At the end of a typical employment relationship, it is not uncommon for the parties to disagree over the amount of “reasonable notice” (or pay in lieu of notice) that the employer is required to give to the employee under common law. However, in situations where an organization has retained an individual as a contractor
Setting a new “high-water mark” for damages in constructive dismissal cases in Ontario, a jury in Windsor, Ontario has awarded a former Walmart employee $1.46 million in damages, after finding that she was constructively dismissed. In delivering its verdict on October 10, 2012, the jury concluded that the employee had suffered abusive treatment, including mental
According to the Supreme Court of Canada, it may be necessary for a dismissed employee to mitigate his or her damages by returning to work for the same employer. In a case released just yesterday, the Supreme Court of Canada has added a new and interesting element to the mix of termination options for employers.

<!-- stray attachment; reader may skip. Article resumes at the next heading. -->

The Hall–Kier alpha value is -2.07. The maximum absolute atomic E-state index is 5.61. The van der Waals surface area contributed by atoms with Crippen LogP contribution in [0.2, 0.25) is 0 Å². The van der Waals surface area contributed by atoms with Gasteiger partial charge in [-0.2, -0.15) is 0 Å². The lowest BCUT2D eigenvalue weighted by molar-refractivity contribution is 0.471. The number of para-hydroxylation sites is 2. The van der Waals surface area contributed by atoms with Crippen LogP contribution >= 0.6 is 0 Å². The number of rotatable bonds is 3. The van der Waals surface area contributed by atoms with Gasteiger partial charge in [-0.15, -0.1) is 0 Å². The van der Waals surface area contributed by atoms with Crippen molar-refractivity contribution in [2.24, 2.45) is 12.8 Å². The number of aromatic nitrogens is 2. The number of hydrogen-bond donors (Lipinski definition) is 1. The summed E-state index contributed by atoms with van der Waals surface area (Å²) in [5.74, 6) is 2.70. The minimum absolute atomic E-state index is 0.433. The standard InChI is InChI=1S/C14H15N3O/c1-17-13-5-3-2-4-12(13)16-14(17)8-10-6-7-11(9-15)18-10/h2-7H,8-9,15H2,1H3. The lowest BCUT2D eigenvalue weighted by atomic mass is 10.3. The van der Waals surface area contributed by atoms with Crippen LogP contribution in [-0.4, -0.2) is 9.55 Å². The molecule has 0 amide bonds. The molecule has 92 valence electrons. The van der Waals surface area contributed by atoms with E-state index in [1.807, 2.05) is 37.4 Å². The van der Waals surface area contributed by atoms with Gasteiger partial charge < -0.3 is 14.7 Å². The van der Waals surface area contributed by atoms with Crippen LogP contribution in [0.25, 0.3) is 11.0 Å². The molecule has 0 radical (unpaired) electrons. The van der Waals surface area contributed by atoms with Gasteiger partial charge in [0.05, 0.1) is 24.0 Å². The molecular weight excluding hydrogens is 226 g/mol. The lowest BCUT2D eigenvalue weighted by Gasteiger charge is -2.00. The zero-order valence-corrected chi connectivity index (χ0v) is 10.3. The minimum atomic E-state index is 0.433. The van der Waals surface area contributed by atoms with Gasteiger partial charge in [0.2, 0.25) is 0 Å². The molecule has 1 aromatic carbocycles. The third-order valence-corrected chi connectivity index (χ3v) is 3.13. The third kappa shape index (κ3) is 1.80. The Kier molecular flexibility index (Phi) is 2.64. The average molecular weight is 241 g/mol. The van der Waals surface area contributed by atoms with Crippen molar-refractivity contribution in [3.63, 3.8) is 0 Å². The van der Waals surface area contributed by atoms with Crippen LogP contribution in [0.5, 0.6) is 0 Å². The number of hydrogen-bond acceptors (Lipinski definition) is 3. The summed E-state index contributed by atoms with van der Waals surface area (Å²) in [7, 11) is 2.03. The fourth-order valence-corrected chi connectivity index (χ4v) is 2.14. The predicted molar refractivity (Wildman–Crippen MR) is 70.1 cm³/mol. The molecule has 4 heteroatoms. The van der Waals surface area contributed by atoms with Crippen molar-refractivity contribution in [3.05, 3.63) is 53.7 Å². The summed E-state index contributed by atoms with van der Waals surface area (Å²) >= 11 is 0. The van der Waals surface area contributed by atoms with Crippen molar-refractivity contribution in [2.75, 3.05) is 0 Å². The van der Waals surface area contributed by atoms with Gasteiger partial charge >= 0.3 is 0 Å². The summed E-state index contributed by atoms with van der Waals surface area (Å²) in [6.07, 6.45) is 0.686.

Today, the Supreme Court of Canada heard submissions in what is arguably the most important employment law case in over a decade, Honda v. Keays. At issue are the legal consequences of firing an employee with a disability – in this case chronic fatigue syndrome. As part of the company’s disability management program, Honda required